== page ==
I have already written about the IKEA effect mentioned in Dan Ariely’s book The Upside Of Irrationality. A part of the book discusses the dating methods singles use today and how they can be made to function better. Among others the writer looks for the answer to the question: “But could it be that, in their desire to make the system compatible with what computers can do well, online dating sites force our often nebulous conception of an ideal partner to conform to a set of simple parameters?”
People who use such sites hope to find their ideal partners who in general have the same goal too. Tough it can also be said that these filled in parameters may not, knowingly or unknowingly, be representing the true case.
Our job is quite easier as we look for a strategic partner for a client to accelerate the growth of their companies. All the companies in the world are registered and what they do is known. Even if they are not thinking about a partnership it is possible to implant this idea into their minds. It is easier to define the parameters for the businesses. This is the reason why we can find in avarage about 200 potential partners for each of our clients.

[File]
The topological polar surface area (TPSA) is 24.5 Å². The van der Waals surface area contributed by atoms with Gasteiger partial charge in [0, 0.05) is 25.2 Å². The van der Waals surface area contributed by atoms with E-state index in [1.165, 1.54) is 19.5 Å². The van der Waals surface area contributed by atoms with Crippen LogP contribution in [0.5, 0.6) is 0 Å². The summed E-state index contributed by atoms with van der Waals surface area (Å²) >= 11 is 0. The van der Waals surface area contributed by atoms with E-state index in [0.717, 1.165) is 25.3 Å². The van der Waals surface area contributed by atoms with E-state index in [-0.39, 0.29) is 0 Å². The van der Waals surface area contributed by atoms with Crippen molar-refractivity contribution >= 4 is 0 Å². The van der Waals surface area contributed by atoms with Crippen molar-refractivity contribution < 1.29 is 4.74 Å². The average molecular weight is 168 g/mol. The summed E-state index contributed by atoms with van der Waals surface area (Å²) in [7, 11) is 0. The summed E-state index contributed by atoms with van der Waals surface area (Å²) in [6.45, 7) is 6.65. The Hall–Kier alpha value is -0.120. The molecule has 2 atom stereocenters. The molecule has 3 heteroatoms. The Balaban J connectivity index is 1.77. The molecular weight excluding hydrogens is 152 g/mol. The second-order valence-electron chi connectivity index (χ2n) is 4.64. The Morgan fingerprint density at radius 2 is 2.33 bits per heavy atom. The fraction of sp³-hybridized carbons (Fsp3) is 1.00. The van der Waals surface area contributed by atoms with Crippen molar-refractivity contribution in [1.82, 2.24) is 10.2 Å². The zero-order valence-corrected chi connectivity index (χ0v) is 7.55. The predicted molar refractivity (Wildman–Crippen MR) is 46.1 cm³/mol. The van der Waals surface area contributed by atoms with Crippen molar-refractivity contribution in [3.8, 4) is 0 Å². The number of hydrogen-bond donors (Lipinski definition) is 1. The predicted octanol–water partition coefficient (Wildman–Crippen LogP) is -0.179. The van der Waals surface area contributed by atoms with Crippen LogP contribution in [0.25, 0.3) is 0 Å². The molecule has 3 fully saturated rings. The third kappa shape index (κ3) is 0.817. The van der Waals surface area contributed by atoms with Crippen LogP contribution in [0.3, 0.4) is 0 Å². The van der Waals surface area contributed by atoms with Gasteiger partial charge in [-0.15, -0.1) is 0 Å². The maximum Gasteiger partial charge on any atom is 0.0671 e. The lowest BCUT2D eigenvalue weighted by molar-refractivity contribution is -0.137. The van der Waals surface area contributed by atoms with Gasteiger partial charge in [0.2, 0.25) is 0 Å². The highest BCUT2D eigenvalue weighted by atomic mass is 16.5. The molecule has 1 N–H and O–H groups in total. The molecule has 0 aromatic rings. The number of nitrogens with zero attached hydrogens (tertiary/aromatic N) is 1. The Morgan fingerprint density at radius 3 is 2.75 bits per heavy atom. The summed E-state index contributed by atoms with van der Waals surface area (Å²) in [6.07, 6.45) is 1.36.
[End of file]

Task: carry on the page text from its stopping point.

As a result of his experiments Dan Ariely suggests to “romantic prospects” among others that they “… make an effort to do things (they) enjoy with other single people…”
If you want to order the book at Amazon you can use this link.
The oldie of the week: Scott MacKenzie: San Francisco (1967)